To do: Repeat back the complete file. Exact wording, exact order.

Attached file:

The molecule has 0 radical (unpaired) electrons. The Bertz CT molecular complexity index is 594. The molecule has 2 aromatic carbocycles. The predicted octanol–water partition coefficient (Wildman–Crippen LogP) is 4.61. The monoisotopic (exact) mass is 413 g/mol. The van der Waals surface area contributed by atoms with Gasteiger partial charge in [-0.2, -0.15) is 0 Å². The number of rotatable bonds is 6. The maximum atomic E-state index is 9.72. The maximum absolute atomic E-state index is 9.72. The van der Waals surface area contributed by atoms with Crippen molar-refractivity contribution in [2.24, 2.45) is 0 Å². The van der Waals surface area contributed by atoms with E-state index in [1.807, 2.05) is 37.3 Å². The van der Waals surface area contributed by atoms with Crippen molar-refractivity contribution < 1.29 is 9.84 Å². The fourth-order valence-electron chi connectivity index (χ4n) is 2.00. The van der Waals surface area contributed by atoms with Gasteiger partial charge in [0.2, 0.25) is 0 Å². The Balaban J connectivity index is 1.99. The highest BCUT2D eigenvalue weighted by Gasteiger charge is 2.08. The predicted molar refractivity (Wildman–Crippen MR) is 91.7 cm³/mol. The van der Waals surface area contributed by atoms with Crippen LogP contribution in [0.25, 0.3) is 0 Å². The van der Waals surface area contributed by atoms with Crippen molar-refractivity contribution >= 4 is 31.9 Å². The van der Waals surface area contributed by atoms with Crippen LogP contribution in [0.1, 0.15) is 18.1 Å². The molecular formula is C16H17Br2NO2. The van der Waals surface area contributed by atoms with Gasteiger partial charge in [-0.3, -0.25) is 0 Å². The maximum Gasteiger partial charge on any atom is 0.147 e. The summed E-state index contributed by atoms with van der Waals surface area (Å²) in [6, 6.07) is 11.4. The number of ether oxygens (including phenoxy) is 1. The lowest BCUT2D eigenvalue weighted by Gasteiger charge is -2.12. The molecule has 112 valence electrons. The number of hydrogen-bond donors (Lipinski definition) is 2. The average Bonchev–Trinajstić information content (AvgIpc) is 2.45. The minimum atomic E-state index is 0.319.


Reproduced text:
The molecule has 0 radical (unpaired) electrons. The Bertz CT molecular complexity index is 594. The molecule has 2 aromatic carbocycles. The predicted octanol–water partition coefficient (Wildman–Crippen LogP) is 4.61. The monoisotopic (exact) mass is 413 g/mol. The van der Waals surface area contributed by atoms with Gasteiger partial charge in [-0.2, -0.15) is 0 Å². The number of rotatable bonds is 6. The maximum atomic E-state index is 9.72. The maximum absolute atomic E-state index is 9.72. The van der Waals surface area contributed by atoms with Crippen molar-refractivity contribution in [2.24, 2.45) is 0 Å². The van der Waals surface area contributed by atoms with E-state index in [1.807, 2.05) is 37.3 Å². The van der Waals surface area contributed by atoms with Crippen molar-refractivity contribution < 1.29 is 9.84 Å². The fourth-order valence-electron chi connectivity index (χ4n) is 2.00. The van der Waals surface area contributed by atoms with Gasteiger partial charge in [0.2, 0.25) is 0 Å². The Balaban J connectivity index is 1.99. The highest BCUT2D eigenvalue weighted by Gasteiger charge is 2.08. The predicted molar refractivity (Wildman–Crippen MR) is 91.7 cm³/mol. The van der Waals surface area contributed by atoms with Crippen LogP contribution in [0.25, 0.3) is 0 Å². The van der Waals surface area contributed by atoms with Crippen molar-refractivity contribution >= 4 is 31.9 Å². The van der Waals surface area contributed by atoms with Crippen LogP contribution in [0.1, 0.15) is 18.1 Å². The molecular formula is C16H17Br2NO2. The van der Waals surface area contributed by atoms with Gasteiger partial charge in [-0.3, -0.25) is 0 Å². The maximum Gasteiger partial charge on any atom is 0.147 e. The summed E-state index contributed by atoms with van der Waals surface area (Å²) in [6, 6.07) is 11.4. The number of ether oxygens (including phenoxy) is 1. The lowest BCUT2D eigenvalue weighted by Gasteiger charge is -2.12. The molecule has 112 valence electrons. The number of hydrogen-bond donors (Lipinski definition) is 2. The average Bonchev–Trinajstić information content (AvgIpc) is 2.45. The minimum atomic E-state index is 0.319.